US 7474462 B2
A microscope with a first and a second illumination light beam for illuminating a sample, wherein the first and/or the second illumination light beam evanescently illuminates the sample. For the purpose of CARS testing, the first illumination light beam can be a pump light beam, and the second illumination light beam can be a Stokes light beam. To increase resolution, the first illumination light beam can be an excitation light beam, and the second illumination light beam can be a stimulation light beam.
1. A microscope comprising:
an objective with an objective pupil plane and an objective optical axis;
an excitation light beam with a focus in the objective pupil plane; and
a stimulation light beam with a focus in the objective pupil plane;
wherein the excitation beam excites a first sample area;
wherein the stimulation beam generates a stimulated emission or further excitation in a second sample area;
wherein the second sample area at least partially overlaps with the first sample area; and
wherein the distance between the focus of the excitation light beam and the optical axis of the objective is greater than the distance of the focus of the stimulation light beam to the optical axis.
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11. A method for microscopic testing of a sample, comprising the following steps:
generating an excitation light beam;
generating a stimulation light beam;
generating with the excitation beam an evanescent illumination in the sample exciting a first sample area; and
generating with the stimulation beam an evanescent illumination in the sample to generate a stimulated emission or further excitation in a second sample area;
wherein the second sample area at least partially overlaps with the first sample area;
wherein the excitation beam has a focus in an objective pupil plane of an objective;
wherein the stimulation beam has a focus in the objective pupil plane of the objective; and
wherein the distance of the focus of the excitation light beam to an optical axis of the objective is greater than the distance of the focus of the stimulation light beam to the optical axis.
12. The method according to
adjusting a position of the focus of the excitation and/or of the stimulation light beam within the objective pupil plane by an adjustment mechanism.
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14. The method according to
adjusting a penetration depth of evanescent illumination generated by the excitation beam or by the stimulation beam in the sample by adjusting a distance of the focus of the excitation beam or of the stimulation beam from the optical axis of the objective.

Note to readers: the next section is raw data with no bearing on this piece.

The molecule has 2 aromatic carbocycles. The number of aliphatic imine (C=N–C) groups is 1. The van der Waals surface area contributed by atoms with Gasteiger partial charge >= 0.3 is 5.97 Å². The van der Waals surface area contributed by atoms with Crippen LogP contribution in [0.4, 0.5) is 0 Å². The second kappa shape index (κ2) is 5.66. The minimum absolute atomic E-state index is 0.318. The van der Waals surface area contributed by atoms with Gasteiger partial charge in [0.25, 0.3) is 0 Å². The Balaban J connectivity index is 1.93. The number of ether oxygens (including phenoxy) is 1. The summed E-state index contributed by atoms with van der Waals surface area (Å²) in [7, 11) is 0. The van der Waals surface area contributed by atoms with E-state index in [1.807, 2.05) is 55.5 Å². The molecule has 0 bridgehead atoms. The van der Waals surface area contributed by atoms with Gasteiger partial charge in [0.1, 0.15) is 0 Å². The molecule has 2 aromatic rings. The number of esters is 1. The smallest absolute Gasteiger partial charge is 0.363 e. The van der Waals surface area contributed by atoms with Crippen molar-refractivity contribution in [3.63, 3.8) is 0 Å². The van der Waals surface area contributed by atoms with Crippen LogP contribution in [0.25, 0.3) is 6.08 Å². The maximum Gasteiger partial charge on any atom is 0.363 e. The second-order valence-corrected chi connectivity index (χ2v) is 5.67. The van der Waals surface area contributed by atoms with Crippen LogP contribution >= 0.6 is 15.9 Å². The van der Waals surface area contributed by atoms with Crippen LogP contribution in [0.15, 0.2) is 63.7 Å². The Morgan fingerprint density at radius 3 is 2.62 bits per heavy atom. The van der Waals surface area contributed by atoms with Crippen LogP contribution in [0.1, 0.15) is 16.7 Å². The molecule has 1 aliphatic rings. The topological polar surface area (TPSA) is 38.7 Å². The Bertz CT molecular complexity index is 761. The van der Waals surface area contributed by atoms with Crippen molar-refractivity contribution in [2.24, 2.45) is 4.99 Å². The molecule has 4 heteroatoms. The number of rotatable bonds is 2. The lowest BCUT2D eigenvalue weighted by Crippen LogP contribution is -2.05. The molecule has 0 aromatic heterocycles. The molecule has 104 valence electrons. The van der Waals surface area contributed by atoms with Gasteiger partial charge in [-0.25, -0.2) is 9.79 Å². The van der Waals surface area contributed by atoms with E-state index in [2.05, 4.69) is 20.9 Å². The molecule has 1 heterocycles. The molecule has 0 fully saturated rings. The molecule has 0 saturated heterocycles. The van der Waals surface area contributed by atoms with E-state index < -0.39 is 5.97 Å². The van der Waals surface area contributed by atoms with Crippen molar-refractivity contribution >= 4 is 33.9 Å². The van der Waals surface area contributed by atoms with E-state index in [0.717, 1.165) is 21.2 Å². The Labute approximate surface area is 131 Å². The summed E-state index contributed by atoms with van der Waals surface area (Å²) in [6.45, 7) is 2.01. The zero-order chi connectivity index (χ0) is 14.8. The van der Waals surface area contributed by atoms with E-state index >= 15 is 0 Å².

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This application is a Continuation of PCT application serial number PCT/EP2004/052293 filed on Sep. 23, 2004 which in turn claims priority to German application serial number DE 103 44 410.6 filed on Sep. 25, 2003 and German application serial number DE 10 2004 044 310.6 filed on Sep. 10, 2004, both of which are incorporated herein by reference in their entirety.
The invention relates to a microscope with a first and a second illumination light beam for illuminating a sample.
The invention further relates to a method for testing a sample, in particular microscopically.
A microscope with evanescent illumination of a sample is known from US 2002/0097489 A1. The microscope comprises a white light source, the light of which is coupled for the purpose of evanescent illumination via a slit aperture through the microscope objective onto a sample holder, which holds a sample. The illumination light propagates itself in the sample holder by means of total internal reflection, whereby the illumination of the sample occurs only in the region of the evanescent field that protrudes from the sample holder. Microscopes of this type are known as “total internal reflection fluorescent microscopes” (TIRFM).
The z-resolution of TIRF microscopes is extraordinarily good because the evanescent field protrudes only about 100 nm into the sample.
A high-aperture objective specifically for TIRF application is known from DE 101 08 796 A1. The objective comprises a first lens with positive refractive power and a second lens with negative refractive power, whereby the focal distance ratio between the two lenses is in the −0.4 and −0.1 range, and the total refractive power is greater than zero. The objective further comprises two positive lenses, the diameter ratio to focal length of which is greater than 0.3 and less than 0.6. The objective further comprises a negative lens and a collecting lens, whereby the negative lens faces the front group, and the focal distance ratio of the negative lens to the collector lens is between −0.5 and −2.